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                                 The afternoon took us back to Kololo, 

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where beekeepers once again, welcomed us into their homes.

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They were excited to show us their growing apiary and all the new transitional hives they’ve built since our last workshop only 8 months ago.

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Following our February 2014 workshop, beekeepers had already harvested honey twice,

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and were very eager for us to sample.

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Not only was it a joy to visit the homes of more than 10  new and old beekeepers but there commitment and enthusiasm showed through their generosity, 

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and it was all just a taste of the beautiful experiences to come.

 

Beehive Building in Medula

Beehive Building in Medula

After working out the kinks of the top bar hive frame construction in week one, our team of builders including myself, my brother Cien Keilty-Lucas, our long time friend Madeleine Ruegg, Tolera Kumsa, and our two local hired hands Tameskin Alemu and Mengestu, we started off the week with a mass production line Ethiopia has only seen far and few between.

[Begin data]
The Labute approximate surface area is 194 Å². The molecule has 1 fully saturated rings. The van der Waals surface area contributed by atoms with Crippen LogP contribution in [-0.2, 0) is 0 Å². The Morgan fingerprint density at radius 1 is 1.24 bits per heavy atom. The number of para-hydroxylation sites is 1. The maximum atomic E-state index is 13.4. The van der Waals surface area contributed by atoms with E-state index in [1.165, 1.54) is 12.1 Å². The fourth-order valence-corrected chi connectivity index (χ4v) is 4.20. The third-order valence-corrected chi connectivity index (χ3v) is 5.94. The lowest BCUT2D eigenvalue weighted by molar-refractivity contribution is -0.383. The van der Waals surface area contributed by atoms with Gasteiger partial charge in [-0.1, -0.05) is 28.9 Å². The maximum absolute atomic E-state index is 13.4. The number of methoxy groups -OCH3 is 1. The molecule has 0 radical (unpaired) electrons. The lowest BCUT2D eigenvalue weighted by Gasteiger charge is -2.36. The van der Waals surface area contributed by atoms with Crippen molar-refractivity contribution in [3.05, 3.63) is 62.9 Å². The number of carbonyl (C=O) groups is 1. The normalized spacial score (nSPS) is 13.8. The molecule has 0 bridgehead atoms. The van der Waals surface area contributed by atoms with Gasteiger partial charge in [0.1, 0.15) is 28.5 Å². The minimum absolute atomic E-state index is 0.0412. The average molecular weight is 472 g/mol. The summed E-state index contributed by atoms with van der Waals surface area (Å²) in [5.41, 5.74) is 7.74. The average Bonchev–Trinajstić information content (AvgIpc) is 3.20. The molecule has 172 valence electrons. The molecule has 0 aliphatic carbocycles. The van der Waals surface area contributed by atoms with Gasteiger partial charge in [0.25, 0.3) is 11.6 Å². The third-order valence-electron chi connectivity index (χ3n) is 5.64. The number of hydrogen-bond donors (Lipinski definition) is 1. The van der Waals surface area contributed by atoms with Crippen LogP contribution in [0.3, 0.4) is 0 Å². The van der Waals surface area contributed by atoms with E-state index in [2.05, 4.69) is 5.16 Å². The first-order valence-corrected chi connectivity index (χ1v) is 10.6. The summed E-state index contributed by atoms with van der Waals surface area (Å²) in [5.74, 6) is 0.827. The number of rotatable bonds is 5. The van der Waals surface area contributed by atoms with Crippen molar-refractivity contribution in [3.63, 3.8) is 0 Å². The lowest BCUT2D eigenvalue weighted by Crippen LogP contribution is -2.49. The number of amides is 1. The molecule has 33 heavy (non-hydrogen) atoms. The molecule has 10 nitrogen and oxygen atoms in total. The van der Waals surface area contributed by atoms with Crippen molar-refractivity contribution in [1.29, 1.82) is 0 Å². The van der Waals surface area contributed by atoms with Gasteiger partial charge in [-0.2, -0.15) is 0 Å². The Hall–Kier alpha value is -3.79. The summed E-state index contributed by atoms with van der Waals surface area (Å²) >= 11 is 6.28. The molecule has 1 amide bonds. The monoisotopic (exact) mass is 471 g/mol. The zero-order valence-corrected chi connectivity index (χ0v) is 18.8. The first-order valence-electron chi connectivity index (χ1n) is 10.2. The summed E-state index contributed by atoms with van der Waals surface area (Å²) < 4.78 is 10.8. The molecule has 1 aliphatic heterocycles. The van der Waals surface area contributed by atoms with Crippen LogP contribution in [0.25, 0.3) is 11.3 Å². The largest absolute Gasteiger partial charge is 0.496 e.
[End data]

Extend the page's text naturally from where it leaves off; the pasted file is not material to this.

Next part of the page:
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When the Medula women’s group began to collaborate on the construction of their hives on Wednesday, it also didn’t take them long to get the bamboo weaving underway.

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The work could easily be seen as tedious, yet the women found a way to drown out the monotony with a fair bit of chatter, song and laughing.

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It was another informative and empowering week of class and a busy one of building, but in the end all participants were satisfied in the construction of their very own Top Bar beehive.